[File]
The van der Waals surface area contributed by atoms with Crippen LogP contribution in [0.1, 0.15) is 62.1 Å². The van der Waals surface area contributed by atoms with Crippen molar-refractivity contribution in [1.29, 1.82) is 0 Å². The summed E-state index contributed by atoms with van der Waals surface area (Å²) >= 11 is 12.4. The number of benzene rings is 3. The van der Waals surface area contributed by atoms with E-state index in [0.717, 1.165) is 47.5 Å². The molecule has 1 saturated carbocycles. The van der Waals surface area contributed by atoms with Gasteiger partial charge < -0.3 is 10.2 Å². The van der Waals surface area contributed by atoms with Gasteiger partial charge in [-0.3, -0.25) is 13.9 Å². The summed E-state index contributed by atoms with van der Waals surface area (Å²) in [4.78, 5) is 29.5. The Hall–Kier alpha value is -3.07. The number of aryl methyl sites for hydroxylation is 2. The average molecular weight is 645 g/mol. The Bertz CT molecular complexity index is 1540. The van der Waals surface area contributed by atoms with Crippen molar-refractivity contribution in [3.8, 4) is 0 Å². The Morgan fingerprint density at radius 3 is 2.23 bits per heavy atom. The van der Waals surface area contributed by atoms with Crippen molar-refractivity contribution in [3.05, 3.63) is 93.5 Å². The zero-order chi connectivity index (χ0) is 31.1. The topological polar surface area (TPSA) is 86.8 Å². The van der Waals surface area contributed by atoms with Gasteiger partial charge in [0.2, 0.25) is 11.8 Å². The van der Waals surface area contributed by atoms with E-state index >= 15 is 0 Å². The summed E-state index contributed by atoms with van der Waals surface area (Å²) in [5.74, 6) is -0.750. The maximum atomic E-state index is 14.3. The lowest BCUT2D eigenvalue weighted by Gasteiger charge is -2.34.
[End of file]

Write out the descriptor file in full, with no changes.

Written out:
The van der Waals surface area contributed by atoms with Crippen LogP contribution in [0.1, 0.15) is 62.1 Å². The van der Waals surface area contributed by atoms with Crippen molar-refractivity contribution in [1.29, 1.82) is 0 Å². The summed E-state index contributed by atoms with van der Waals surface area (Å²) >= 11 is 12.4. The number of benzene rings is 3. The van der Waals surface area contributed by atoms with E-state index in [0.717, 1.165) is 47.5 Å². The molecule has 1 saturated carbocycles. The van der Waals surface area contributed by atoms with Gasteiger partial charge < -0.3 is 10.2 Å². The van der Waals surface area contributed by atoms with Gasteiger partial charge in [-0.3, -0.25) is 13.9 Å². The summed E-state index contributed by atoms with van der Waals surface area (Å²) in [4.78, 5) is 29.5. The Hall–Kier alpha value is -3.07. The number of aryl methyl sites for hydroxylation is 2. The average molecular weight is 645 g/mol. The Bertz CT molecular complexity index is 1540. The van der Waals surface area contributed by atoms with Crippen molar-refractivity contribution in [3.8, 4) is 0 Å². The Morgan fingerprint density at radius 3 is 2.23 bits per heavy atom. The van der Waals surface area contributed by atoms with Crippen molar-refractivity contribution in [3.05, 3.63) is 93.5 Å². The zero-order chi connectivity index (χ0) is 31.1. The topological polar surface area (TPSA) is 86.8 Å². The van der Waals surface area contributed by atoms with Gasteiger partial charge in [0.2, 0.25) is 11.8 Å². The van der Waals surface area contributed by atoms with E-state index >= 15 is 0 Å². The summed E-state index contributed by atoms with van der Waals surface area (Å²) in [5.74, 6) is -0.750. The maximum atomic E-state index is 14.3. The lowest BCUT2D eigenvalue weighted by Gasteiger charge is -2.34.